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Eoin Donnelly: 'I see patients coming into the Ulster Hospital and my worries all pale into insignificance'

 

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Eoin Donnelly

Eoin Donnelly

Eoin Donnelly

Eoin Donnelly

Eoin Donnelly

We are asking our sporting personalities how they are dealing with action coming to a halt because of the coronavirus pandemic and how it has affected their daily lives.

Today, we speak to Eoin Donnelly, the Fermanagh senior football team captain and a physiotherapist attached to the Ulster Hospital, Dundonald. He is hoping that his team can still avoid the drop from Division Two of the Allianz Football League and perhaps make an impact in the Ulster Championship - assuming both competitions are staged, that is.

Q: How are you keeping?

A: I am in good form and obviously trying to look after myself as best as I can in the circumstances. I try to focus on my work as a physiotherapist although obviously a lot of people are entering hospitals just now suffering from the coronavirus and this persuades me to toe the line in relation to the restrictions that are in force.

Q: How have you been affected?

A: Obviously in the hospital where I work the coronavirus is a consistent topic of discussion and the fact that it is prevalent keeps us all on our toes. While I am focused on remaining as healthy as I can be myself, I also think about my family in Fermanagh and maintain contact with them in these difficult times. Obviously I don't get to see my playing colleagues and it's not possible to socialise to any degree so I find myself spending more time indoors than is usual for me.

Q: How are you keeping fit?

A: Because there is no squad training at present, all the Fermanagh players are following their own individual training schedules which have been outlined by the management team. I try to do as much as I possibly can as I would like to be in good shape when the action resumes. I think it is important to stick to a strict training routine even though it is still a solo effort.

Q: How are you maintaining morale, yours and the team?

A: Well, Fermanagh are at the basement of Division Two of the Allianz League but I am trying to be as positive as I can be in relation to our prospects of avoiding relegation. I look at those who are coming into the Ulster Hospital as patients and I realise that my worries pale into insignificance when compared to theirs. I try to keep a smile on my face, engage with people and be as helpful as I can and I find that this lifts my spirits.

Q: Where are you drawing your personal strength from now?

A: I am actually very encouraged by the attitude and professionalism of my colleagues in the Ulster Hospital. They go about their duties with the minimum of fuss and show great calmness. I think we inspire each other in a sense and I feel privileged to be part of a health service that is rising to the occasion in combating the coronavirus.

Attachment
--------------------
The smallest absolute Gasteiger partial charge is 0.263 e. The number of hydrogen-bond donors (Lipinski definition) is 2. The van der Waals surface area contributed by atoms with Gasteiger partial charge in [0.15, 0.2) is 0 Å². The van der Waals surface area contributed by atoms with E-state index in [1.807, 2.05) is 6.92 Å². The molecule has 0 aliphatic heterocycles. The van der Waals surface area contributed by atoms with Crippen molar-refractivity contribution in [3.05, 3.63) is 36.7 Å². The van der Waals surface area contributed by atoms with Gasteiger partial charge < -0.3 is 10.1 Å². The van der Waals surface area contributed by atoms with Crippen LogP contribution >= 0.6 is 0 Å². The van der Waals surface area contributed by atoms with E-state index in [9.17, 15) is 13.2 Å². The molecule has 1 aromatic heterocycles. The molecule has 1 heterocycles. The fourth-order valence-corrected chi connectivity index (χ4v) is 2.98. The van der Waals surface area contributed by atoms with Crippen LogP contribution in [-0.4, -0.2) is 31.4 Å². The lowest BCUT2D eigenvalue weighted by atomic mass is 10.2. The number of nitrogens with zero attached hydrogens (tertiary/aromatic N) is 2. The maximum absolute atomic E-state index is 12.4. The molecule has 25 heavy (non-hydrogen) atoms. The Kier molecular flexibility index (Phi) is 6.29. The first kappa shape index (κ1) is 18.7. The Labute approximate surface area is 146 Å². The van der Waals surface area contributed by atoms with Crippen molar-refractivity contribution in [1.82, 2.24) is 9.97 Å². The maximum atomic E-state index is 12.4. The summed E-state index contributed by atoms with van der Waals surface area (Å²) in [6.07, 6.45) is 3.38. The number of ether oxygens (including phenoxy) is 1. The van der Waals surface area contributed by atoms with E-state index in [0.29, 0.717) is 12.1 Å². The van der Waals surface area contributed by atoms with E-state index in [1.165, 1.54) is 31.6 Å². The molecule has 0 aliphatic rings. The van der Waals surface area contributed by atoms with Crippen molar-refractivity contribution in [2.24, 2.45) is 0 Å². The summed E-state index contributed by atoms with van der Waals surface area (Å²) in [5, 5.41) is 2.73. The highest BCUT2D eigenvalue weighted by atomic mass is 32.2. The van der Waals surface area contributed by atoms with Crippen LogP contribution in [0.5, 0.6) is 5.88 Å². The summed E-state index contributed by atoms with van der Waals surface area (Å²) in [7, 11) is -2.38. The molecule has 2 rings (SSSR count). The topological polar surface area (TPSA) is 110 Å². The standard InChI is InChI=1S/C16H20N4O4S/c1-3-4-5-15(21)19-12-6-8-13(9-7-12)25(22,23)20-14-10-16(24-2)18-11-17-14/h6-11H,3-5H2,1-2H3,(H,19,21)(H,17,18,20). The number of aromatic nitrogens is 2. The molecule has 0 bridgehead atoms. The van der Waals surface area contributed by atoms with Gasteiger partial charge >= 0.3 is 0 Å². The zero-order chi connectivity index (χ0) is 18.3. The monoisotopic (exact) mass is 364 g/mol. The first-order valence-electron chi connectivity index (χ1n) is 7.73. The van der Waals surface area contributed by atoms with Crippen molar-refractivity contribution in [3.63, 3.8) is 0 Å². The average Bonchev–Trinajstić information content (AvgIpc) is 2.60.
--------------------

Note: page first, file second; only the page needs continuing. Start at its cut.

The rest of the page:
Q: Sports fans are staying at home, too. Can you recommend a book, film or box set you think they might like?

A: I think that the film The Usual Suspects is a very good movie and has appeal for most people. It is a fairly gripping crime thriller and can certainly hold one's attention. In terms of a book, I would go for any good sporting autobiography. Some excellent books in this connection have come on the market in recent times. As for box sets, I find the 30 For 30 ESPN documentaries, highlighting interesting people and events in sports history, fascinating.

Q: What life lessons are you learning from this?

A: I have come to appreciate more the fact that I am involved in competitive sport for which there is a very strong appetite. We may be in a lockdown situation at the minute but this has taught me to appreciate more fully the enjoyment and satisfaction that participation in sport brings me. I also see the great work that many people are doing on a voluntary basis and this further cements my faith in human nature if the truth be told.

Q: What is the first thing you will do when this is all over?

A: I am looking forward to going to Fermanagh to see my family. Obviously travel is a no-no at this point in time but I am hopeful that the restrictions will be eased shortly. I know there are many people in the same boat as myself so in the meantime I will remain focused on my work and hope that the future will take care of itself.

Q: And what message do you have for Fermanagh fans?

A: Well, we probably surprised the pundits by reaching the Ulster final a couple of years ago but as things stand today we are in danger of slipping into Division Three of the Allianz League. I would like fans to stay with us and with their support we can turn the corner. We want to do well for them in particular because they have shown in the recent past that they can rally behind us which invariably serves to gives us a lift.

Belfast Telegraph